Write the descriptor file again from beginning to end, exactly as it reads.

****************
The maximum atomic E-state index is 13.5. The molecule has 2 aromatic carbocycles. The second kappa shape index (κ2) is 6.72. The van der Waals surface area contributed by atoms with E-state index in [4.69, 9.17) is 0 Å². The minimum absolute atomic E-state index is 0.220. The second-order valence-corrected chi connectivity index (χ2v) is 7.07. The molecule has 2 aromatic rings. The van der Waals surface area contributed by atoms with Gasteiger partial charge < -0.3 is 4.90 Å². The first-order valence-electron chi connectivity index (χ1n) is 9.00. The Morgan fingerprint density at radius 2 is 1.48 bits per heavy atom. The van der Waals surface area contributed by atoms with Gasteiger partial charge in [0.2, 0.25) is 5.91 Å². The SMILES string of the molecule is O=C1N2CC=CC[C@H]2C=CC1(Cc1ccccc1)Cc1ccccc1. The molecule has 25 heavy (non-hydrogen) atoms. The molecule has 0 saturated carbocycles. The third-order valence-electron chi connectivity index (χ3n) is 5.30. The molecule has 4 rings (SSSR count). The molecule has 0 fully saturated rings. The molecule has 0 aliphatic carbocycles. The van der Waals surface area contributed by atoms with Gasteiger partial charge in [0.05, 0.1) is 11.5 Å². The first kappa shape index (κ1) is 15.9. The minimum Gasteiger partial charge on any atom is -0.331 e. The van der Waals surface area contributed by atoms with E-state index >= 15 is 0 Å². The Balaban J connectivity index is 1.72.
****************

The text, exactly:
The maximum atomic E-state index is 13.5. The molecule has 2 aromatic carbocycles. The second kappa shape index (κ2) is 6.72. The van der Waals surface area contributed by atoms with E-state index in [4.69, 9.17) is 0 Å². The minimum absolute atomic E-state index is 0.220. The second-order valence-corrected chi connectivity index (χ2v) is 7.07. The molecule has 2 aromatic rings. The van der Waals surface area contributed by atoms with Gasteiger partial charge < -0.3 is 4.90 Å². The first-order valence-electron chi connectivity index (χ1n) is 9.00. The Morgan fingerprint density at radius 2 is 1.48 bits per heavy atom. The van der Waals surface area contributed by atoms with Gasteiger partial charge in [0.2, 0.25) is 5.91 Å². The SMILES string of the molecule is O=C1N2CC=CC[C@H]2C=CC1(Cc1ccccc1)Cc1ccccc1. The molecule has 25 heavy (non-hydrogen) atoms. The molecule has 0 saturated carbocycles. The third-order valence-electron chi connectivity index (χ3n) is 5.30. The molecule has 4 rings (SSSR count). The molecule has 0 fully saturated rings. The molecule has 0 aliphatic carbocycles. The van der Waals surface area contributed by atoms with Gasteiger partial charge in [0.05, 0.1) is 11.5 Å². The first kappa shape index (κ1) is 15.9. The minimum Gasteiger partial charge on any atom is -0.331 e. The van der Waals surface area contributed by atoms with E-state index >= 15 is 0 Å². The Balaban J connectivity index is 1.72.